An obvious example of missing B&M research has been around the demise of high street retail. There hasn’t been the body of applied work that could have helped operators anticipate and adapt to the impact of online shopping. Covid-19 has been a hard lesson in the need for resilience and agility in business more generally, and we must make use of the difficult markets and trading conditions as a living lab for research.

STEM has been galvanised by the pandemic to produce vaccines, treatments and equipment, and the same needs to happen in B&M: what was the response, what worked and what didn’t in terms of operations, financing, supply chains, people management and relationships? Experience has shown that crises like these – the particular pain and the insights yielded – can be quickly forgotten amid the lure of sinking back into “business as usual”.

Applied research is not expensive to fund. It sometimes only takes a pen and paper. We also need to make full use of alternative channels for research to be undertaken. This could include learning from the experiences of programme participants who are already working in business – via, for example, MBA dissertations and DBA research.

Post-pandemic, there needs to be more work on international relations and the rise of localism. What’s the value of keeping the Bradford pound in Bradford, for example? Can we track the impact of local consumer choices and changes in habits? And if the UK is not able or willing to source goods and services from overseas, what is viable in terms of new domestic manufacturing and other enterprises?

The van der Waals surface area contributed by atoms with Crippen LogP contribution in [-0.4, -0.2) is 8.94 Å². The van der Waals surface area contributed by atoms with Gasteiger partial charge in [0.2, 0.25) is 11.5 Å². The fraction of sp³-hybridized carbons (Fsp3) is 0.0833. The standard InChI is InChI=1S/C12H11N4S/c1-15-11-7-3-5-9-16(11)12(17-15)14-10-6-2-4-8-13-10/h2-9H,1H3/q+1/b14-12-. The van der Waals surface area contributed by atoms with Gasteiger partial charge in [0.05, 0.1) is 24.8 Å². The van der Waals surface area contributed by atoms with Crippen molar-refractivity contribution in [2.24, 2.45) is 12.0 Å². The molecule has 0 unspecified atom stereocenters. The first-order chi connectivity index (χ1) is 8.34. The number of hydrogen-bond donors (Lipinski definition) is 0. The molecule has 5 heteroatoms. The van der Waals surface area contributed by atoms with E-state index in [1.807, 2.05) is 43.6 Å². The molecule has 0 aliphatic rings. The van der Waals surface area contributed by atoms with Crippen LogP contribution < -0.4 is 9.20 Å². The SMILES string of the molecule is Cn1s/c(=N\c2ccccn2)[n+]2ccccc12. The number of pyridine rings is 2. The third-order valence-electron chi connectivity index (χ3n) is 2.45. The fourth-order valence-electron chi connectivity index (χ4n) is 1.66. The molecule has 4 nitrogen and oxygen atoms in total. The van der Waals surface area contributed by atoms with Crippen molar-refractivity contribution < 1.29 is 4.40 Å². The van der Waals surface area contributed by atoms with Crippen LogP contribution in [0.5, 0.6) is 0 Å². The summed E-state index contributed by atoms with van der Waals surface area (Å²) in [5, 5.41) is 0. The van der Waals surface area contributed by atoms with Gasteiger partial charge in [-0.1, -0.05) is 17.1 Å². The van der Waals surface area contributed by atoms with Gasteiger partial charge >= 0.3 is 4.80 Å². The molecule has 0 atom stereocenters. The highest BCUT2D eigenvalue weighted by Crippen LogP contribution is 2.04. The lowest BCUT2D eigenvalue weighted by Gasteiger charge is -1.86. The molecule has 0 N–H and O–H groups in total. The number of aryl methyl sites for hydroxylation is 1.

We can’t allow B&M to become unfashionable. It is too fundamental to national resilience, to economic growth, to people’s livelihoods and their communities. The future will see more shocks, more often; business schools are needed to both understand and influence the response and change.

Moreover, if, post-pandemic, we want more sustainable and ethical models of business, as well as more rewarding and less stressful places to work, understanding and hard evidence, rather than supposition, should be the starting point for trying out new ideas. STEM research is clearly a crucial part of that, but so too is B&M research. They are two sides of the same coin.

Zahir Irani is deputy vice-chancellor of the University of Bradford and chair of the Bradford Council Economic Recovery Board.

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Reader's comments (1)

Good points from Professor Irani ... the next decade will see tremendous technological innovation and change as we address economic and social recovery from Covid and sustainability challenges that haven't gone away. The STEM research which will underpin this almost certainly needs to incorporate social science, and specifically management and organisation research. The long term trend of reduced funding is evidenced in the Chartered Association of Business School's report which you can find here ... https://charteredabs.org/researchincomereport2020/ Just as importantly, the need to focus on impactful, actionable insights won't just happen unless we explicitly call for it and evaluate against this ... rather than just evaluating theoretical novelty and contribution.